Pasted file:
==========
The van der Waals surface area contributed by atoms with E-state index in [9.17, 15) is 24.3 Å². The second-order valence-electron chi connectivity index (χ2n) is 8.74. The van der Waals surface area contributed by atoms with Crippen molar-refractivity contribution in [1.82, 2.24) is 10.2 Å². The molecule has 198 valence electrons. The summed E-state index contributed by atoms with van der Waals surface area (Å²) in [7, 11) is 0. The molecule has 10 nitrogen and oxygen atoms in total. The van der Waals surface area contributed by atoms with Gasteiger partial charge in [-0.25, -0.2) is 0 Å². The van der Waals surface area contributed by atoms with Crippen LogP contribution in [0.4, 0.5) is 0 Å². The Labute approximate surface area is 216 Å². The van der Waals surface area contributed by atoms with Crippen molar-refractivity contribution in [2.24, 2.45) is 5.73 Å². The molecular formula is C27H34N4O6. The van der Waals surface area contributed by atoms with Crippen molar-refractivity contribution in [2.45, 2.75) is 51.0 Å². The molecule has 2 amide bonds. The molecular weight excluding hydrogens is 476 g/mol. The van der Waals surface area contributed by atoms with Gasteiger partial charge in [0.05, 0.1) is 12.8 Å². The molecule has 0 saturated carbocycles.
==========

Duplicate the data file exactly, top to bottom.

The van der Waals surface area contributed by atoms with E-state index in [9.17, 15) is 24.3 Å². The second-order valence-electron chi connectivity index (χ2n) is 8.74. The van der Waals surface area contributed by atoms with Crippen molar-refractivity contribution in [1.82, 2.24) is 10.2 Å². The molecule has 198 valence electrons. The summed E-state index contributed by atoms with van der Waals surface area (Å²) in [7, 11) is 0. The molecule has 10 nitrogen and oxygen atoms in total. The van der Waals surface area contributed by atoms with Gasteiger partial charge in [-0.25, -0.2) is 0 Å². The van der Waals surface area contributed by atoms with Crippen LogP contribution in [0.4, 0.5) is 0 Å². The Labute approximate surface area is 216 Å². The van der Waals surface area contributed by atoms with Crippen molar-refractivity contribution in [2.24, 2.45) is 5.73 Å². The molecular formula is C27H34N4O6. The van der Waals surface area contributed by atoms with Crippen molar-refractivity contribution in [2.45, 2.75) is 51.0 Å². The molecule has 2 amide bonds. The molecular weight excluding hydrogens is 476 g/mol. The van der Waals surface area contributed by atoms with Gasteiger partial charge in [0.05, 0.1) is 12.8 Å². The molecule has 0 saturated carbocycles.